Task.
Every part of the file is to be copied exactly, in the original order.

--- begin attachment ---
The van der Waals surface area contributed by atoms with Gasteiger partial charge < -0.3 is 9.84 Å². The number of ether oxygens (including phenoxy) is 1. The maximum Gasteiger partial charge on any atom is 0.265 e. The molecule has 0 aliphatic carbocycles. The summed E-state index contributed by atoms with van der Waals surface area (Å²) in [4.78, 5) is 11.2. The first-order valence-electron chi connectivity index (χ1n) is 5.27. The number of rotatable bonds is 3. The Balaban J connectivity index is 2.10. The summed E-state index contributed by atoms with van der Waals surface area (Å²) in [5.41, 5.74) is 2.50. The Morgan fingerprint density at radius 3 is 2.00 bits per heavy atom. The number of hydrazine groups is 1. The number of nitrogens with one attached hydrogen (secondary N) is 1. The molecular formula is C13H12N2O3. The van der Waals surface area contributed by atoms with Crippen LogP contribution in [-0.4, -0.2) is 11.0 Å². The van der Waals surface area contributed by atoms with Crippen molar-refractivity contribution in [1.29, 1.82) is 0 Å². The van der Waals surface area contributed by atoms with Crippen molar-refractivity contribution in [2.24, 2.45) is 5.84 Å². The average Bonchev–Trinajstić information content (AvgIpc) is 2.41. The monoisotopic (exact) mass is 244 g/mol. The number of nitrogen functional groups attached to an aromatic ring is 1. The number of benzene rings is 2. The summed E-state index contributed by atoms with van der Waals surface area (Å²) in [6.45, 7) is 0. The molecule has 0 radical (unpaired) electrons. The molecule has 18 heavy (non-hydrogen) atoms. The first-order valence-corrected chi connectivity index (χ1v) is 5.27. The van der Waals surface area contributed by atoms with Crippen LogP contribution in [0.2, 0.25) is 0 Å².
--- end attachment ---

The van der Waals surface area contributed by atoms with Gasteiger partial charge < -0.3 is 9.84 Å². The number of ether oxygens (including phenoxy) is 1. The maximum Gasteiger partial charge on any atom is 0.265 e. The molecule has 0 aliphatic carbocycles. The summed E-state index contributed by atoms with van der Waals surface area (Å²) in [4.78, 5) is 11.2. The first-order valence-electron chi connectivity index (χ1n) is 5.27. The number of rotatable bonds is 3. The Balaban J connectivity index is 2.10. The summed E-state index contributed by atoms with van der Waals surface area (Å²) in [5.41, 5.74) is 2.50. The Morgan fingerprint density at radius 3 is 2.00 bits per heavy atom. The number of hydrazine groups is 1. The number of nitrogens with one attached hydrogen (secondary N) is 1. The molecular formula is C13H12N2O3. The van der Waals surface area contributed by atoms with Crippen LogP contribution in [-0.4, -0.2) is 11.0 Å². The van der Waals surface area contributed by atoms with Crippen molar-refractivity contribution in [1.29, 1.82) is 0 Å². The van der Waals surface area contributed by atoms with Crippen molar-refractivity contribution in [2.24, 2.45) is 5.84 Å². The average Bonchev–Trinajstić information content (AvgIpc) is 2.41. The monoisotopic (exact) mass is 244 g/mol. The number of nitrogen functional groups attached to an aromatic ring is 1. The number of benzene rings is 2. The summed E-state index contributed by atoms with van der Waals surface area (Å²) in [6.45, 7) is 0. The molecule has 0 radical (unpaired) electrons. The molecule has 18 heavy (non-hydrogen) atoms. The first-order valence-corrected chi connectivity index (χ1v) is 5.27. The van der Waals surface area contributed by atoms with Crippen LogP contribution in [0.2, 0.25) is 0 Å².